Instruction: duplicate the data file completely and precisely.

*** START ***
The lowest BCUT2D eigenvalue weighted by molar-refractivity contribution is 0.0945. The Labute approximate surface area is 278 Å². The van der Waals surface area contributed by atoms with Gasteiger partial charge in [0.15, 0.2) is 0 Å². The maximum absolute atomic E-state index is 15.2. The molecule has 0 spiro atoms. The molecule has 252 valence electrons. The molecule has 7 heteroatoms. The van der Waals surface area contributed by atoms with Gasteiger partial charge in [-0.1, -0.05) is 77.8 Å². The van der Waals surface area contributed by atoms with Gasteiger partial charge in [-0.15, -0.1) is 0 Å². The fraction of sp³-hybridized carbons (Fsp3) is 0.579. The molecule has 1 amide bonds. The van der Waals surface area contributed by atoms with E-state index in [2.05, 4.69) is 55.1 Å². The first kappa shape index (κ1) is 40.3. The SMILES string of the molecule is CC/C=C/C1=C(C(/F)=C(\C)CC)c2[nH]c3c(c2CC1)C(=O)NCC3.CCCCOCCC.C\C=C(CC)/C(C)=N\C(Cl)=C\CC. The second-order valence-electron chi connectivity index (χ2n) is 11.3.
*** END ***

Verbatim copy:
The lowest BCUT2D eigenvalue weighted by molar-refractivity contribution is 0.0945. The Labute approximate surface area is 278 Å². The van der Waals surface area contributed by atoms with Gasteiger partial charge in [0.15, 0.2) is 0 Å². The maximum absolute atomic E-state index is 15.2. The molecule has 0 spiro atoms. The molecule has 252 valence electrons. The molecule has 7 heteroatoms. The van der Waals surface area contributed by atoms with Gasteiger partial charge in [-0.1, -0.05) is 77.8 Å². The van der Waals surface area contributed by atoms with Gasteiger partial charge in [-0.15, -0.1) is 0 Å². The fraction of sp³-hybridized carbons (Fsp3) is 0.579. The molecule has 1 amide bonds. The van der Waals surface area contributed by atoms with E-state index in [2.05, 4.69) is 55.1 Å². The first kappa shape index (κ1) is 40.3. The SMILES string of the molecule is CC/C=C/C1=C(C(/F)=C(\C)CC)c2[nH]c3c(c2CC1)C(=O)NCC3.CCCCOCCC.C\C=C(CC)/C(C)=N\C(Cl)=C\CC. The second-order valence-electron chi connectivity index (χ2n) is 11.3.